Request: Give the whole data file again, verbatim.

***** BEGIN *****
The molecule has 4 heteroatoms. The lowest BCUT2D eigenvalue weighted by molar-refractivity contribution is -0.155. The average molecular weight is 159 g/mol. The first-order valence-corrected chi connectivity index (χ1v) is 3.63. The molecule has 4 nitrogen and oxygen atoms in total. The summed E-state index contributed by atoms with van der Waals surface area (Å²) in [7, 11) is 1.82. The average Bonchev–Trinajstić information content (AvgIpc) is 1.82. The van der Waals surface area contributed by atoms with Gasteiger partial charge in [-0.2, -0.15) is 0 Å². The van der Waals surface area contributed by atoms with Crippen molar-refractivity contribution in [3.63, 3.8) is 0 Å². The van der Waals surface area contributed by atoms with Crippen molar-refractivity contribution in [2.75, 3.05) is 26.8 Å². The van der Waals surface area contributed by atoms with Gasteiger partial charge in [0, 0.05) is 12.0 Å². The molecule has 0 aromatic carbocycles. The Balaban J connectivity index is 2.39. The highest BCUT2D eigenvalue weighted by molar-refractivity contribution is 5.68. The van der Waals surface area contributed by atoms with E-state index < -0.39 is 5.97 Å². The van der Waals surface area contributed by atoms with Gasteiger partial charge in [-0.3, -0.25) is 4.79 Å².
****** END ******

The molecule has 4 heteroatoms. The lowest BCUT2D eigenvalue weighted by molar-refractivity contribution is -0.155. The average molecular weight is 159 g/mol. The first-order valence-corrected chi connectivity index (χ1v) is 3.63. The molecule has 4 nitrogen and oxygen atoms in total. The summed E-state index contributed by atoms with van der Waals surface area (Å²) in [7, 11) is 1.82. The average Bonchev–Trinajstić information content (AvgIpc) is 1.82. The van der Waals surface area contributed by atoms with Gasteiger partial charge in [-0.2, -0.15) is 0 Å². The van der Waals surface area contributed by atoms with Crippen molar-refractivity contribution in [3.63, 3.8) is 0 Å². The van der Waals surface area contributed by atoms with Crippen molar-refractivity contribution in [2.75, 3.05) is 26.8 Å². The van der Waals surface area contributed by atoms with Gasteiger partial charge in [0, 0.05) is 12.0 Å². The molecule has 0 aromatic carbocycles. The Balaban J connectivity index is 2.39. The highest BCUT2D eigenvalue weighted by molar-refractivity contribution is 5.68. The van der Waals surface area contributed by atoms with E-state index < -0.39 is 5.97 Å². The van der Waals surface area contributed by atoms with Gasteiger partial charge in [-0.3, -0.25) is 4.79 Å².